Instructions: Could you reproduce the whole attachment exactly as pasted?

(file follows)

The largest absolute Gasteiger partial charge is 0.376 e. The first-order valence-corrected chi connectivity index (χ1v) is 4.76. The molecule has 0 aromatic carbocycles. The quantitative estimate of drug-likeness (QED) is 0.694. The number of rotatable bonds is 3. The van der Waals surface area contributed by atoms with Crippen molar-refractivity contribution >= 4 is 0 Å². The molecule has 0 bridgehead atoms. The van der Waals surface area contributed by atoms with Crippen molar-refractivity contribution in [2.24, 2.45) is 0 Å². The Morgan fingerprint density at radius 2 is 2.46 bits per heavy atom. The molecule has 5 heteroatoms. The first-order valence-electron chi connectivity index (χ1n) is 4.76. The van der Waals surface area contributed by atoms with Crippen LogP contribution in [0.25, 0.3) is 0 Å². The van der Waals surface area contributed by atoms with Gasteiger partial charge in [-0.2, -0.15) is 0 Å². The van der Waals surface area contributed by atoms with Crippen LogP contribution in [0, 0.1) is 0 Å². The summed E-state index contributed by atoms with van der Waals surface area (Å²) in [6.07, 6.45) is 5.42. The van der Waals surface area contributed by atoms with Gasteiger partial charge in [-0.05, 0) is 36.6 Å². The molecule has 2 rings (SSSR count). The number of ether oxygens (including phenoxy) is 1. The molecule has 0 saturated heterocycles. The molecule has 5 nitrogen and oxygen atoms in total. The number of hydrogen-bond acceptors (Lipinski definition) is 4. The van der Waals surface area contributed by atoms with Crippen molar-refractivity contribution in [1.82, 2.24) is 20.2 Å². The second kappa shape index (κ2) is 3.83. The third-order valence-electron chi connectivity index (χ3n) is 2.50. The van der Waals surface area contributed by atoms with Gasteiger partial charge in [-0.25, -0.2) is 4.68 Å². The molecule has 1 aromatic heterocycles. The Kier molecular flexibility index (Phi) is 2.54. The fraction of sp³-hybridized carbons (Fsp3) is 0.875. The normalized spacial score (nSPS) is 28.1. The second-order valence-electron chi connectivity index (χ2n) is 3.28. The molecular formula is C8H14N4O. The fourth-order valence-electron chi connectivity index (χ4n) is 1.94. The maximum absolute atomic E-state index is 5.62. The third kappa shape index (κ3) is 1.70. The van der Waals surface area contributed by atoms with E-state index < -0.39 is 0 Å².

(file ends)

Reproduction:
The largest absolute Gasteiger partial charge is 0.376 e. The first-order valence-corrected chi connectivity index (χ1v) is 4.76. The molecule has 0 aromatic carbocycles. The quantitative estimate of drug-likeness (QED) is 0.694. The number of rotatable bonds is 3. The van der Waals surface area contributed by atoms with Crippen molar-refractivity contribution >= 4 is 0 Å². The molecule has 0 bridgehead atoms. The van der Waals surface area contributed by atoms with Crippen molar-refractivity contribution in [2.24, 2.45) is 0 Å². The Morgan fingerprint density at radius 2 is 2.46 bits per heavy atom. The molecule has 5 heteroatoms. The first-order valence-electron chi connectivity index (χ1n) is 4.76. The van der Waals surface area contributed by atoms with Crippen LogP contribution in [0.25, 0.3) is 0 Å². The van der Waals surface area contributed by atoms with Gasteiger partial charge in [-0.2, -0.15) is 0 Å². The van der Waals surface area contributed by atoms with Crippen LogP contribution in [0, 0.1) is 0 Å². The summed E-state index contributed by atoms with van der Waals surface area (Å²) in [6.07, 6.45) is 5.42. The van der Waals surface area contributed by atoms with Gasteiger partial charge in [-0.05, 0) is 36.6 Å². The molecule has 2 rings (SSSR count). The number of ether oxygens (including phenoxy) is 1. The molecule has 0 saturated heterocycles. The molecule has 5 nitrogen and oxygen atoms in total. The number of hydrogen-bond acceptors (Lipinski definition) is 4. The van der Waals surface area contributed by atoms with Crippen molar-refractivity contribution in [1.82, 2.24) is 20.2 Å². The second kappa shape index (κ2) is 3.83. The third-order valence-electron chi connectivity index (χ3n) is 2.50. The van der Waals surface area contributed by atoms with Gasteiger partial charge in [-0.25, -0.2) is 4.68 Å². The molecule has 1 aromatic heterocycles. The Kier molecular flexibility index (Phi) is 2.54. The fraction of sp³-hybridized carbons (Fsp3) is 0.875. The normalized spacial score (nSPS) is 28.1. The second-order valence-electron chi connectivity index (χ2n) is 3.28. The molecular formula is C8H14N4O. The fourth-order valence-electron chi connectivity index (χ4n) is 1.94. The maximum absolute atomic E-state index is 5.62. The third kappa shape index (κ3) is 1.70. The van der Waals surface area contributed by atoms with E-state index < -0.39 is 0 Å².